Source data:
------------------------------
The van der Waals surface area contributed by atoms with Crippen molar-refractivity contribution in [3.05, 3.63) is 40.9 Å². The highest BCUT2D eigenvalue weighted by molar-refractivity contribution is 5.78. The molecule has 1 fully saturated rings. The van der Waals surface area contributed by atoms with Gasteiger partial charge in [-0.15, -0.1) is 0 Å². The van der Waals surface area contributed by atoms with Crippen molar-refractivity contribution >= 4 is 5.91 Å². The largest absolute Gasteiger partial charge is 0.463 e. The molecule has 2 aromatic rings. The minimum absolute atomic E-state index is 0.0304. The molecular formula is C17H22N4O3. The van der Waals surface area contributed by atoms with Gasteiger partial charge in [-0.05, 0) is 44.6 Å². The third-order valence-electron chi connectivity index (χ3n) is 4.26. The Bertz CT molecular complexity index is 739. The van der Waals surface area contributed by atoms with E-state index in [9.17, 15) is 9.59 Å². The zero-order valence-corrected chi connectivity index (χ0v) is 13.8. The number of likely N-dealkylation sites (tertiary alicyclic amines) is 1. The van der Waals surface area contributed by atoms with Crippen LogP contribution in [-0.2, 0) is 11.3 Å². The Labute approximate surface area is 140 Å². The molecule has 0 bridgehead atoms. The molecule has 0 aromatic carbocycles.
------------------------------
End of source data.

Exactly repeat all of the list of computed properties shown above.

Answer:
The van der Waals surface area contributed by atoms with Crippen molar-refractivity contribution in [3.05, 3.63) is 40.9 Å². The highest BCUT2D eigenvalue weighted by molar-refractivity contribution is 5.78. The molecule has 1 fully saturated rings. The van der Waals surface area contributed by atoms with Gasteiger partial charge in [-0.15, -0.1) is 0 Å². The van der Waals surface area contributed by atoms with Crippen molar-refractivity contribution >= 4 is 5.91 Å². The largest absolute Gasteiger partial charge is 0.463 e. The molecule has 2 aromatic rings. The minimum absolute atomic E-state index is 0.0304. The molecular formula is C17H22N4O3. The van der Waals surface area contributed by atoms with Gasteiger partial charge in [-0.05, 0) is 44.6 Å². The third-order valence-electron chi connectivity index (χ3n) is 4.26. The Bertz CT molecular complexity index is 739. The van der Waals surface area contributed by atoms with E-state index in [9.17, 15) is 9.59 Å². The zero-order valence-corrected chi connectivity index (χ0v) is 13.8. The number of likely N-dealkylation sites (tertiary alicyclic amines) is 1. The van der Waals surface area contributed by atoms with Crippen LogP contribution in [-0.2, 0) is 11.3 Å². The Labute approximate surface area is 140 Å². The molecule has 0 bridgehead atoms. The molecule has 0 aromatic carbocycles.